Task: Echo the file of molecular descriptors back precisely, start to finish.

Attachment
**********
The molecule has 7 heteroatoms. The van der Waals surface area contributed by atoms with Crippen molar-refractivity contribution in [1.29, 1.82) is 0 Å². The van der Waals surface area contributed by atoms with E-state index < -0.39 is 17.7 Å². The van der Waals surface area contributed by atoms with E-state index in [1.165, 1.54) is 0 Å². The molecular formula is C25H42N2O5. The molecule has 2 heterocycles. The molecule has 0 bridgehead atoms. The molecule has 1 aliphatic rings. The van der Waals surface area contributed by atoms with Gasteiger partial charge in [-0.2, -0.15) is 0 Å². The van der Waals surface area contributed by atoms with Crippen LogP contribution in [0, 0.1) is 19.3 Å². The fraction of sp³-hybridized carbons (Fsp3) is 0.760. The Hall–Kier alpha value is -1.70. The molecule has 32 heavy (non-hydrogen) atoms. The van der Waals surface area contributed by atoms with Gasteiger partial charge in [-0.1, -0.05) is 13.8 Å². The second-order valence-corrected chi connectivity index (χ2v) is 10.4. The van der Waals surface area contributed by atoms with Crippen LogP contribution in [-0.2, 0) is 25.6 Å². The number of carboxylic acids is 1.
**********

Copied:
The molecule has 7 heteroatoms. The van der Waals surface area contributed by atoms with Crippen molar-refractivity contribution in [1.29, 1.82) is 0 Å². The van der Waals surface area contributed by atoms with E-state index < -0.39 is 17.7 Å². The van der Waals surface area contributed by atoms with E-state index in [1.165, 1.54) is 0 Å². The molecular formula is C25H42N2O5. The molecule has 2 heterocycles. The molecule has 0 bridgehead atoms. The molecule has 1 aliphatic rings. The van der Waals surface area contributed by atoms with Gasteiger partial charge in [-0.2, -0.15) is 0 Å². The van der Waals surface area contributed by atoms with Crippen LogP contribution in [0, 0.1) is 19.3 Å². The fraction of sp³-hybridized carbons (Fsp3) is 0.760. The Hall–Kier alpha value is -1.70. The molecule has 32 heavy (non-hydrogen) atoms. The van der Waals surface area contributed by atoms with Gasteiger partial charge in [-0.1, -0.05) is 13.8 Å². The second-order valence-corrected chi connectivity index (χ2v) is 10.4. The van der Waals surface area contributed by atoms with Crippen LogP contribution in [-0.2, 0) is 25.6 Å². The number of carboxylic acids is 1.